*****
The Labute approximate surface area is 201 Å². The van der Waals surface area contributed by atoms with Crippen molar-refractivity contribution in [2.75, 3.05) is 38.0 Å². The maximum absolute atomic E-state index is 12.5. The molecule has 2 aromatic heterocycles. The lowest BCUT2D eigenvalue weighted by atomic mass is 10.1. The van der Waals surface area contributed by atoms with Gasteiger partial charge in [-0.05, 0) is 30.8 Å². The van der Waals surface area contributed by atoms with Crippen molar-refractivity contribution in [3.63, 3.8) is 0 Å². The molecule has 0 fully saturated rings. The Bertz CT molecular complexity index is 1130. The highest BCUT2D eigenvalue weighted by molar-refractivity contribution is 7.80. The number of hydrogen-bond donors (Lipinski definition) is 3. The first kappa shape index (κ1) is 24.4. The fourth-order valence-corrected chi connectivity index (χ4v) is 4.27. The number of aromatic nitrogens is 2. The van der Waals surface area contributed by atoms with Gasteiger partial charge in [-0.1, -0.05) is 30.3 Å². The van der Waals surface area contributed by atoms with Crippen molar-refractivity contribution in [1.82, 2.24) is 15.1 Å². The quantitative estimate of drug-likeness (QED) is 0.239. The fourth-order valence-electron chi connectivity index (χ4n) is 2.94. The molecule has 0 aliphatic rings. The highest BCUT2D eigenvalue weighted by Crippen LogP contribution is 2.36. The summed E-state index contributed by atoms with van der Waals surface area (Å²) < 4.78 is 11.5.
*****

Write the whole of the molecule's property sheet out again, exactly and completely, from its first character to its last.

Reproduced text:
The Labute approximate surface area is 201 Å². The van der Waals surface area contributed by atoms with Crippen molar-refractivity contribution in [2.75, 3.05) is 38.0 Å². The maximum absolute atomic E-state index is 12.5. The molecule has 2 aromatic heterocycles. The lowest BCUT2D eigenvalue weighted by atomic mass is 10.1. The van der Waals surface area contributed by atoms with Gasteiger partial charge in [-0.05, 0) is 30.8 Å². The van der Waals surface area contributed by atoms with Crippen molar-refractivity contribution in [3.63, 3.8) is 0 Å². The molecule has 0 fully saturated rings. The Bertz CT molecular complexity index is 1130. The highest BCUT2D eigenvalue weighted by molar-refractivity contribution is 7.80. The number of hydrogen-bond donors (Lipinski definition) is 3. The first kappa shape index (κ1) is 24.4. The fourth-order valence-corrected chi connectivity index (χ4v) is 4.27. The number of aromatic nitrogens is 2. The van der Waals surface area contributed by atoms with Gasteiger partial charge in [-0.1, -0.05) is 30.3 Å². The van der Waals surface area contributed by atoms with Crippen molar-refractivity contribution in [1.82, 2.24) is 15.1 Å². The quantitative estimate of drug-likeness (QED) is 0.239. The fourth-order valence-electron chi connectivity index (χ4n) is 2.94. The molecule has 0 aliphatic rings. The highest BCUT2D eigenvalue weighted by Crippen LogP contribution is 2.36. The summed E-state index contributed by atoms with van der Waals surface area (Å²) < 4.78 is 11.5.